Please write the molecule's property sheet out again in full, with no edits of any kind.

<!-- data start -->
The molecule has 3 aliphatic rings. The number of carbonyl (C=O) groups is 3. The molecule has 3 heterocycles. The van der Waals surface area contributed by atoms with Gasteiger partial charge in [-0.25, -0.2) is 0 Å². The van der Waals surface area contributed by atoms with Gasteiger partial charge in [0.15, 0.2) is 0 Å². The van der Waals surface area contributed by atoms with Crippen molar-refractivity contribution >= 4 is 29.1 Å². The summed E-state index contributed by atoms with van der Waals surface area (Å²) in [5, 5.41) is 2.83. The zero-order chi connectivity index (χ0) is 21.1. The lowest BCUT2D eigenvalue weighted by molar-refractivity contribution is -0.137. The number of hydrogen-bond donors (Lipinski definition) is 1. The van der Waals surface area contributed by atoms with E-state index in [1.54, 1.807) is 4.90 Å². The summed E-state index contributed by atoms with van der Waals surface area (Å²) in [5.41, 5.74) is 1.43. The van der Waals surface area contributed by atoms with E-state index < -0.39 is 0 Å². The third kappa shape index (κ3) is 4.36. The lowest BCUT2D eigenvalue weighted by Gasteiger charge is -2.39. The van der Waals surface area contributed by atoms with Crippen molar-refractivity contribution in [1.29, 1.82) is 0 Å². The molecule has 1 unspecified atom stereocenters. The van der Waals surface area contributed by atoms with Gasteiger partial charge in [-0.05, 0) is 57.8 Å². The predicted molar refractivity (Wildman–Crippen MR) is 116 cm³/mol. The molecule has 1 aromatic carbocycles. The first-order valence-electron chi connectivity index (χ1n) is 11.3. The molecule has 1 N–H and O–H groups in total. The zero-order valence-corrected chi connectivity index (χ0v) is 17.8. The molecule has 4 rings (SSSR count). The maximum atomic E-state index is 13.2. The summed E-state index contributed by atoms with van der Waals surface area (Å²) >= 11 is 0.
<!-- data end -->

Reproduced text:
The molecule has 3 aliphatic rings. The number of carbonyl (C=O) groups is 3. The molecule has 3 heterocycles. The van der Waals surface area contributed by atoms with Gasteiger partial charge in [-0.25, -0.2) is 0 Å². The van der Waals surface area contributed by atoms with Gasteiger partial charge in [0.15, 0.2) is 0 Å². The van der Waals surface area contributed by atoms with Crippen molar-refractivity contribution >= 4 is 29.1 Å². The summed E-state index contributed by atoms with van der Waals surface area (Å²) in [5, 5.41) is 2.83. The zero-order chi connectivity index (χ0) is 21.1. The lowest BCUT2D eigenvalue weighted by molar-refractivity contribution is -0.137. The number of hydrogen-bond donors (Lipinski definition) is 1. The van der Waals surface area contributed by atoms with E-state index in [1.54, 1.807) is 4.90 Å². The summed E-state index contributed by atoms with van der Waals surface area (Å²) in [5.41, 5.74) is 1.43. The van der Waals surface area contributed by atoms with E-state index < -0.39 is 0 Å². The third kappa shape index (κ3) is 4.36. The lowest BCUT2D eigenvalue weighted by Gasteiger charge is -2.39. The van der Waals surface area contributed by atoms with Crippen molar-refractivity contribution in [1.29, 1.82) is 0 Å². The molecule has 1 unspecified atom stereocenters. The van der Waals surface area contributed by atoms with Gasteiger partial charge in [-0.05, 0) is 57.8 Å². The predicted molar refractivity (Wildman–Crippen MR) is 116 cm³/mol. The molecule has 1 aromatic carbocycles. The first-order valence-electron chi connectivity index (χ1n) is 11.3. The molecule has 1 N–H and O–H groups in total. The zero-order valence-corrected chi connectivity index (χ0v) is 17.8. The molecule has 4 rings (SSSR count). The maximum atomic E-state index is 13.2. The summed E-state index contributed by atoms with van der Waals surface area (Å²) >= 11 is 0.